The reimagined story of Anarcha, an enslaved Black woman, subjected to medical experiments by Dr. Marion Sims. Selected by Tyehimba Jess as a National Poetry Series winner.
Foreword by Tyehimba Jess
Section I: She Is a Woman Therefore She Remembers
Anarcha Will Speak and It Will Be So
Ghosts I Got
The Preacher Give Us the Story of Job
Don't Wanna Hear It But
From a Star I See Everything
The Chil'ren Might Know
They Bringin in More
Anarcha Feels Movement
One Boy Named Montgomery
Lucy Made a Girl
She Need Help I Caint Manage It
The Unquenchable Season
Pronounce Me Lord
I Shoulda Known Heaven First
When I Get There
She Got Further Than Anybody
Massa Wants to Know
A Powerful Spell
Alabama but I Don't Know It
The Missus, Big with Somebody Too
What Do It Take
Danger on the Other Side
Little Bird Don't Know Nuthin
This Time It Hurts
Anarcha Dreams, OR How You Know You Ain't Gone
the midwife is no midwife
The Drowned Boy, Call Him John
The Doctor by Now
Marion Sims, the Doctor
Anarcha Makes Milk Anyway
Dr. Sims Comes Back, Makes an Offer
Anarcha Will Leave in the Morning
The Etymology of Anarchy
Doctor/Massa Wants More
Section II: The Juxtaposition of Experience
Blood Misbehaves: One Surgery as Anarcha Sees It
Blood Misbehaves: The Surgery as Dr. Sims Sees It
Not Dead but . . .
How Doctor Sims Sees His Work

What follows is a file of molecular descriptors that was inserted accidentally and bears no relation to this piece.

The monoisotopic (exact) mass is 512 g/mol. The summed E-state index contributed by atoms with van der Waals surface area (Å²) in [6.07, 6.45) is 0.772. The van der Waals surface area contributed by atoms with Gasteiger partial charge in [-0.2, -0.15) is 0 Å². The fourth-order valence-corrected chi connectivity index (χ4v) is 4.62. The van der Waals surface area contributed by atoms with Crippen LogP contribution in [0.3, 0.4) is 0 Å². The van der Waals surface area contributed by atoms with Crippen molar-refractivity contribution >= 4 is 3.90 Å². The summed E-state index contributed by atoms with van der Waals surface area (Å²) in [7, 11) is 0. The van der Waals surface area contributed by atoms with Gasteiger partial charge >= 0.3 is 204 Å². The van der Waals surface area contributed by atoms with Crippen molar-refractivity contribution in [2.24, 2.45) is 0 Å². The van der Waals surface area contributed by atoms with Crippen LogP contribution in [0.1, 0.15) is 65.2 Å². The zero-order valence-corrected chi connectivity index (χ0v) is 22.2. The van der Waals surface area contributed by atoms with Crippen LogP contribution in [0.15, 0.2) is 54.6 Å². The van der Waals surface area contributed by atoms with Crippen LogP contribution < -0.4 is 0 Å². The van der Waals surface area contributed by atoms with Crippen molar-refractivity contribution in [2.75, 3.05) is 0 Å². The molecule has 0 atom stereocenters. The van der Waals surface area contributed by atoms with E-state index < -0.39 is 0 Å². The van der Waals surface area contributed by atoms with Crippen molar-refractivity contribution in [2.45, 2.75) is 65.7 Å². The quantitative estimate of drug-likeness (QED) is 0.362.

How Anarcha Sees His Work
Dr. Sims Makes Something New
When the Quiver Stops, Ain't No Jesus
Dr. Sims Will Buy 9 More
Anarcha, in Position
Dr. Sims Explains
Dr. Sims Comes Clean
Anarcha, Anarcha Come On Out . . .
New Gals, No Good
Things Past Tellin . . .
A Wizard and His Magic, Nothing More
No Magic, No How
The Doctor Figures It Out
The Doctor Gives Her Opium After
First Is Last: How the Doctor Sees It
First Is Last: How Anarcha Sees It
Acnowledgments: A Dedication
Dominique Christina was a classroom teacher at the secondary and post-secondary level for ten years. She was the National Poetry Champion in 2011 and Women of the World Slam Champion in 2012 and 2014. She is the author of The Bones, The Breaking, The Balm; They Are All Me; and This Is Woman's Work. She has been a featured speaker at hundreds of colleges and universities nationally and internationally.
"Beautifully sparse lines and unsparing imagery . . . A harrowingly
visceral, incomparable poetry collection."
"Lyrical descriptions that showcase emotional vulnerability."
"Christina uses rhythmic, throbbing, vervy language that lets readers live Anarcha's tragic story."
"Dominique's poems paint brutal truths. Beautiful truths. They seek to uncover a history hidden under the skin. In an era in which such truths are in danger of being forgotten, Dominique's voice is an essential. Her stories are an unearthing, the soil that connects us to our past, a lens through which, if we look close enough, we may see something that directs us to a kinder future."
-Staceyann Chin, author of The Other Side of Paradise
"This is a beautiful book of poetry by an amazing poet. I can't even begin to grasp the courage it took to write these poems."
-Jimmy Santiago Baca, author of A Place to Stand
"Dominique Christina has the courage to use her imagination, and her empathy, to conceive of an alternative world, in the midst of this one, using language to provide inspiration and instruction so people can straighten their backs and make the world a better place."
-Cornel West, author of Race Matters
"In inventive and soul-deep narratives, Christina has wholly encompassed the breath and breadth of Anarcha, who steps out of an enslaved and pummeled body to reclaim her root in the world."
-Patricia Smith, author of Incendiary Art